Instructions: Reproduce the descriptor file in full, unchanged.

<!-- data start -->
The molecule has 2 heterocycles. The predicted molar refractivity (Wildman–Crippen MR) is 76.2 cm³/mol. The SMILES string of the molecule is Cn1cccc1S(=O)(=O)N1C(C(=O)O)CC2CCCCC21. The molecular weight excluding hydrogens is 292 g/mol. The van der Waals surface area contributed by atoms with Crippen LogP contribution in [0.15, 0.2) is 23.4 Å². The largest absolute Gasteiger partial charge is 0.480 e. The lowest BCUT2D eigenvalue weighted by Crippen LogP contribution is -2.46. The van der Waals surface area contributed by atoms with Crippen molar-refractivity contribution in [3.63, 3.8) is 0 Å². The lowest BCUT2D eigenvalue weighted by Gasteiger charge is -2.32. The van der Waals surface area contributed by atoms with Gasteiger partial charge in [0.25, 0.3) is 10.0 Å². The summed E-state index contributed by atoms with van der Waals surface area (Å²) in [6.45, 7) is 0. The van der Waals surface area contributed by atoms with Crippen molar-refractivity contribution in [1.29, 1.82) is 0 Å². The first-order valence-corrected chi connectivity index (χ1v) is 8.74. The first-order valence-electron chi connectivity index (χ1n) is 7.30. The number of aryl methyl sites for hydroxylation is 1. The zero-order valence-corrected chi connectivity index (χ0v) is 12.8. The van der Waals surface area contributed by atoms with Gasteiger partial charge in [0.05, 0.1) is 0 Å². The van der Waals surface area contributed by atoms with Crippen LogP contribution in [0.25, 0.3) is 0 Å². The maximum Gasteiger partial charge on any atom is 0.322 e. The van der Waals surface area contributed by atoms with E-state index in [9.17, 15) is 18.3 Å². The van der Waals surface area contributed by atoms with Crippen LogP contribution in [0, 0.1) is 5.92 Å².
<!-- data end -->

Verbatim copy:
The molecule has 2 heterocycles. The predicted molar refractivity (Wildman–Crippen MR) is 76.2 cm³/mol. The SMILES string of the molecule is Cn1cccc1S(=O)(=O)N1C(C(=O)O)CC2CCCCC21. The molecular weight excluding hydrogens is 292 g/mol. The van der Waals surface area contributed by atoms with Crippen LogP contribution in [0.15, 0.2) is 23.4 Å². The largest absolute Gasteiger partial charge is 0.480 e. The lowest BCUT2D eigenvalue weighted by Crippen LogP contribution is -2.46. The van der Waals surface area contributed by atoms with Crippen molar-refractivity contribution in [3.63, 3.8) is 0 Å². The lowest BCUT2D eigenvalue weighted by Gasteiger charge is -2.32. The van der Waals surface area contributed by atoms with Gasteiger partial charge in [0.25, 0.3) is 10.0 Å². The summed E-state index contributed by atoms with van der Waals surface area (Å²) in [6.45, 7) is 0. The van der Waals surface area contributed by atoms with Crippen molar-refractivity contribution in [1.29, 1.82) is 0 Å². The first-order valence-corrected chi connectivity index (χ1v) is 8.74. The first-order valence-electron chi connectivity index (χ1n) is 7.30. The number of aryl methyl sites for hydroxylation is 1. The zero-order valence-corrected chi connectivity index (χ0v) is 12.8. The van der Waals surface area contributed by atoms with Gasteiger partial charge in [0.05, 0.1) is 0 Å². The van der Waals surface area contributed by atoms with Crippen LogP contribution in [0.25, 0.3) is 0 Å². The maximum Gasteiger partial charge on any atom is 0.322 e. The van der Waals surface area contributed by atoms with E-state index in [9.17, 15) is 18.3 Å². The van der Waals surface area contributed by atoms with Crippen LogP contribution in [0, 0.1) is 5.92 Å².